Indonesian internet companies blocked access to video and file-sharing websites on Tuesday, following a government order to prevent people from watching an anti-Islam film created by a Dutch politician.
The companies, the country's main internet service providers, said they had temporarily blocked YouTube, MySpace, Google Video and other file-sharing sites.
The government ordered the providers to prevent customers from accessing the sites last week, following the March 27 posting of the 15-minute video titled Fitna — the Qur'anic term for "strife" — by anti-immigration politician Geert Wilders.
The film intersperses images of the Sept. 11, 2001, attacks in the United States, at times showing graphic footage of bloody bodies, and even a beheading of a Caucasian man by men garbed in black with quotations from the Qur'an, Islam's holy book.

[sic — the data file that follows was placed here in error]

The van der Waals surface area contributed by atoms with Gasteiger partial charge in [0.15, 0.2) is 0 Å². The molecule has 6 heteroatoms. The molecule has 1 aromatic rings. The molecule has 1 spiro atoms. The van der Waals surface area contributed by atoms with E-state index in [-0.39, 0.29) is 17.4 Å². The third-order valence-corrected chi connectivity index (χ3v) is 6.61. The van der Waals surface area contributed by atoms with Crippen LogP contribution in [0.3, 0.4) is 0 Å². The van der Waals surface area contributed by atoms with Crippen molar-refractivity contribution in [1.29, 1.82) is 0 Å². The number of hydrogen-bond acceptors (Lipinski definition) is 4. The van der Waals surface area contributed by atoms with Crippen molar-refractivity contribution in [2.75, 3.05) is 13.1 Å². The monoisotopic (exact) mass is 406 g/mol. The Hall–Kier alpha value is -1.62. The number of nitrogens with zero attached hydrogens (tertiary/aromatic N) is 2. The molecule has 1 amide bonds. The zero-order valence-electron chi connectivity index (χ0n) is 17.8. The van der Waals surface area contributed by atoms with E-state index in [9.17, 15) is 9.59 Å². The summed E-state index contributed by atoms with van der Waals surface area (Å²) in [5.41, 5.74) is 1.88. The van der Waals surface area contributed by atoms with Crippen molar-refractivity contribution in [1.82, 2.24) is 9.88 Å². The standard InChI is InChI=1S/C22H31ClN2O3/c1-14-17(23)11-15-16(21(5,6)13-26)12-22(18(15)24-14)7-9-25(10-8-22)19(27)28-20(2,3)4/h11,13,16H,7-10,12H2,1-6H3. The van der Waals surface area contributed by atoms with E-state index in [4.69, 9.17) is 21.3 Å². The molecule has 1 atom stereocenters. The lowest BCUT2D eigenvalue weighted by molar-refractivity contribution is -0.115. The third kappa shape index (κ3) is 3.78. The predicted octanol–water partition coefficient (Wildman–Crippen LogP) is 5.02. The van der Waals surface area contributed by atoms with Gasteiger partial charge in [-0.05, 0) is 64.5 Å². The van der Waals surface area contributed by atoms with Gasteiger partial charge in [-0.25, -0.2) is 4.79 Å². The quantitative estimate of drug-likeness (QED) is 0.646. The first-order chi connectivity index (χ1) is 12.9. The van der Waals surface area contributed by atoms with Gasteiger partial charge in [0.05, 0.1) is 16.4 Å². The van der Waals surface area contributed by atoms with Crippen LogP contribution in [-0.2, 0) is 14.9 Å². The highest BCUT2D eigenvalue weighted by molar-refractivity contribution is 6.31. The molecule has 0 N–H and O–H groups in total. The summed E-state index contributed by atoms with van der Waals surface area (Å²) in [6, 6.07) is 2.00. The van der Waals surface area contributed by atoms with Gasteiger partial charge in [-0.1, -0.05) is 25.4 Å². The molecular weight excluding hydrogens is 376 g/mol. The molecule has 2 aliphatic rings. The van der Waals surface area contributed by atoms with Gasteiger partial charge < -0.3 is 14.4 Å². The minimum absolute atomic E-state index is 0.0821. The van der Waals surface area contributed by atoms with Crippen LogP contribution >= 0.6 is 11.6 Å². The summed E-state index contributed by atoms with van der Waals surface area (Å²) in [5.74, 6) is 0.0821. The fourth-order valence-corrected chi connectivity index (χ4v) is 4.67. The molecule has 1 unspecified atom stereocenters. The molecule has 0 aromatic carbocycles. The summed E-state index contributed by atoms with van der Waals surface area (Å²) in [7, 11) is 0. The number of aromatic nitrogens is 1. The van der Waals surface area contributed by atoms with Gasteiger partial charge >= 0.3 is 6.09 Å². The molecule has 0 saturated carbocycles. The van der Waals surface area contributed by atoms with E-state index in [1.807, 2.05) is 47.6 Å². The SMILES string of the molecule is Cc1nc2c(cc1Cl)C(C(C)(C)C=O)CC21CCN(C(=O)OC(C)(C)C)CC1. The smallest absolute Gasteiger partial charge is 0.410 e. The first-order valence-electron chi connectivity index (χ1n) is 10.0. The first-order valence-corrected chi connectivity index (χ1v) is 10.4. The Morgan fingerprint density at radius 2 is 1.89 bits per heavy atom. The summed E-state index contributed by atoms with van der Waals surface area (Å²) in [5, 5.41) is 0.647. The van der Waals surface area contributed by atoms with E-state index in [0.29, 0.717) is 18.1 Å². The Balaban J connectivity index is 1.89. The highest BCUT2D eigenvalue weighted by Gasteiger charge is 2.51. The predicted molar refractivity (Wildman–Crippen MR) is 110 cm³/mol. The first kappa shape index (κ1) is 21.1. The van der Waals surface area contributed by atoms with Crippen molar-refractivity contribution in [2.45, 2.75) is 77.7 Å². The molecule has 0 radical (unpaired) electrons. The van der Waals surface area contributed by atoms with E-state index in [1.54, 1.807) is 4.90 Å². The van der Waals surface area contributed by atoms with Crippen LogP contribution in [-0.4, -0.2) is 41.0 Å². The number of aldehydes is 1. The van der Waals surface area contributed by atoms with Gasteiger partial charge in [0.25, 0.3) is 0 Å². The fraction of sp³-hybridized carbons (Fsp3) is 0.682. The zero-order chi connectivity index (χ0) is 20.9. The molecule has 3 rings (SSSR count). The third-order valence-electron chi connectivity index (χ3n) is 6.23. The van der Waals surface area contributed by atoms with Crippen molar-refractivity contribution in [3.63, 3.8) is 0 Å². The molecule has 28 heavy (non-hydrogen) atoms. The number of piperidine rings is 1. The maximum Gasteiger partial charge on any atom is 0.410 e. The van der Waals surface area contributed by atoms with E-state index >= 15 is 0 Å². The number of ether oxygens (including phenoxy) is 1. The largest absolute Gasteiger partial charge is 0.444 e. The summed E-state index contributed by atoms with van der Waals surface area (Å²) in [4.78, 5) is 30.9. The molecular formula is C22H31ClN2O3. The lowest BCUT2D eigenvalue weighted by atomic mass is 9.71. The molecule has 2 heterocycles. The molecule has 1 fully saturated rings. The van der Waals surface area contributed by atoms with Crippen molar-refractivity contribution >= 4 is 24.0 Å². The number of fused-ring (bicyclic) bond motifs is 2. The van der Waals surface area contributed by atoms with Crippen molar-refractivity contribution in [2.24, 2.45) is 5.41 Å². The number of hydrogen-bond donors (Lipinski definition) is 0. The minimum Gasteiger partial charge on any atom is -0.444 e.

The film ends with text saying Islam "seeks to destroy our Western civilization" and a caricature of Muhammad, his head drawn in the shape of a bomb that explodes into a crack of thunder and lightning.
The Indonesian government said the film "could disturb relations between the faiths." President Susilo Bambang Yudhoyono has condemned the film and there have been several small street protests against it.
When it was posted, there were fears the film could spark violent protests similar to those over the cartoon caricatures of the Prophet Muhammad published by Danish newspaper Jyllands-Posten in 2005.
The Information Ministry said access to the sites will remain blocked until the film is removed.
"We are hoping for understanding from internet users," said spokesman Suprawoto. "This is not just an issue for Indonesia; this is a universal one."